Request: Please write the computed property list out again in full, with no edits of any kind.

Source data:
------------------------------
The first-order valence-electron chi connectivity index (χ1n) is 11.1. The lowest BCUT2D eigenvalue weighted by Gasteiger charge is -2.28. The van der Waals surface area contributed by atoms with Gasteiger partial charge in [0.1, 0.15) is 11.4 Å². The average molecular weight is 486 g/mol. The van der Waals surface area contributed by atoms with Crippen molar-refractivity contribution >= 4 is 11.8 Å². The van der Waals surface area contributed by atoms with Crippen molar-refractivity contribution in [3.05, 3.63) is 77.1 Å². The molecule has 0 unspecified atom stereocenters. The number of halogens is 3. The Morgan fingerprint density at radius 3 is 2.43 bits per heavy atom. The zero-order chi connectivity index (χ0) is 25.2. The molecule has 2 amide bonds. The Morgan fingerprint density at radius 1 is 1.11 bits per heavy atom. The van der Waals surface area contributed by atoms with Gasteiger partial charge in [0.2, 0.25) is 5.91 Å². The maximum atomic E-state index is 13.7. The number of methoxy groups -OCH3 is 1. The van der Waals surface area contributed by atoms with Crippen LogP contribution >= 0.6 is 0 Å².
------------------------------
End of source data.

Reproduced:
The first-order valence-electron chi connectivity index (χ1n) is 11.1. The lowest BCUT2D eigenvalue weighted by Gasteiger charge is -2.28. The van der Waals surface area contributed by atoms with Gasteiger partial charge in [0.1, 0.15) is 11.4 Å². The average molecular weight is 486 g/mol. The van der Waals surface area contributed by atoms with Crippen molar-refractivity contribution >= 4 is 11.8 Å². The van der Waals surface area contributed by atoms with Crippen molar-refractivity contribution in [3.05, 3.63) is 77.1 Å². The molecule has 0 unspecified atom stereocenters. The number of halogens is 3. The Morgan fingerprint density at radius 3 is 2.43 bits per heavy atom. The zero-order chi connectivity index (χ0) is 25.2. The molecule has 2 amide bonds. The Morgan fingerprint density at radius 1 is 1.11 bits per heavy atom. The van der Waals surface area contributed by atoms with Gasteiger partial charge in [0.2, 0.25) is 5.91 Å². The maximum atomic E-state index is 13.7. The number of methoxy groups -OCH3 is 1. The van der Waals surface area contributed by atoms with Crippen LogP contribution >= 0.6 is 0 Å².